Tuesday August 20, 2013 | 05:02 PM

April 2011 proposal for Thompson's Point

June 2011 proposal for Thompson's Point

June 2013 proposal for Thompson's Point

Back in the spring of 2011, the Press Herald ran its first story about the proposed Thompson's Point office, hotel, and sports arena project. The original proposal (pictured at left) featured a large sports arena and concert hall, along with a hotel, parking garage, and multiple new office buildings. 

Since then, the project has been redesigned, tax-subsidized, scaled back, and delayed (a few of the project's many plans from the past two years are pictured at left).

Over the weekend, staff writer Randy Billings had a story about the project's latest transformation.

The developers have acquired the property and made a deal to move the adjoining Suburban Propane business so that their project's footprint will now extend all the way to the Amtrak Downeaster tracks. And instead of demolishing the peninsula's old brick warehouses to build bigger office buildings, the developers are now planning to preserve and renovate them (one will house a new circus school). They're also looking at building new housing on the site. 

Portland's office vacancy rate, as of the beginning of the year, was 13%, while the residential vacancy rate is in the low single digits. In this context, the developers' pivot — building less office space, and more housing – seems to be a sensible response to the market's demands. Especially now that WEX, a potential flagship tenant, has announced that they're staying put in South Portland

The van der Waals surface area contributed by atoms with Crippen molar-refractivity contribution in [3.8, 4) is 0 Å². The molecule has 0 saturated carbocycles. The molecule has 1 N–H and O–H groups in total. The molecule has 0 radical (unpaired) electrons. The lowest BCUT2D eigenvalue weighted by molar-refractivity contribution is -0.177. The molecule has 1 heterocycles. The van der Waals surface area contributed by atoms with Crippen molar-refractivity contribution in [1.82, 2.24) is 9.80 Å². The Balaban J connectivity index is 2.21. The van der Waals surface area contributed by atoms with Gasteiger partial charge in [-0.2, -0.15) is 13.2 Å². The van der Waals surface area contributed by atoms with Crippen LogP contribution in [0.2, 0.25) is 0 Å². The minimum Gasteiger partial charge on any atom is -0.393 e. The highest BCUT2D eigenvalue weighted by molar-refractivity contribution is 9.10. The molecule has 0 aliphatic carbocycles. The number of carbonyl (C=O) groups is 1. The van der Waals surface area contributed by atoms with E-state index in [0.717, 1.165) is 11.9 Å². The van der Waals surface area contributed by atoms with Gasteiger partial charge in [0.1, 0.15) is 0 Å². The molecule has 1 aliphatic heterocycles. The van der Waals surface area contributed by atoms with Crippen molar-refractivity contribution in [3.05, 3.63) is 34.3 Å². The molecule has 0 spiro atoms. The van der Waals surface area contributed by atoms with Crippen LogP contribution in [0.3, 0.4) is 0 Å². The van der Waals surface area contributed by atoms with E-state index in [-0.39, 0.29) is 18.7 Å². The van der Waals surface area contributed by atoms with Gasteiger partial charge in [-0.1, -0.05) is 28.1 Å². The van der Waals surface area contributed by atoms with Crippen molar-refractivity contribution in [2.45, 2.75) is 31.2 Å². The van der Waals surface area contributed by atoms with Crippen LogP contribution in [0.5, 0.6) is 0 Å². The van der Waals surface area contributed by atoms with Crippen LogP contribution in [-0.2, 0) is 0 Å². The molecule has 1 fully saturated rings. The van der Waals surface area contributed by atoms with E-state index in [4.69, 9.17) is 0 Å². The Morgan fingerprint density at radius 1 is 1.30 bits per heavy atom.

Market Basket opens in Biddeford


Back in the dark days of the Great Recession, the Lowe's chain of home improvement big-box stores closed its businesses in Biddeford and Ellsworth, and local real estate brokers wondered how the cities would fill the 165,000 square feet of vacant retail space that each store left behind. 

Over the weekend, Biddeford welcomed the space's new tenant: Maine's first Market Basket grocery store, which takes the title for the state's biggest supermarket.

Staff writer Beth Quimby was there for opening day, when the store's 9-foot wide aisles were full of shoppers.

A few years ago, Maine shoppers generally had only two choices for groceries: Hannaford and Shaw's. Now you can buy food at Walmart, Target, Whole Foods, Trader Joe's, and proliferating local markets like Portland's Rosemont and Lois's Marketplace in Scarborough (staff writer Ed Murphy had a story on these trends in the July 28 Maine Sunday Telegram).

Press Herald reporters visited five different chains a few weeks ago to find the lowest prices  for common items: explore the interactive feature here.

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I'm an economics wonk and an online content producer for the Portland Press Herald.

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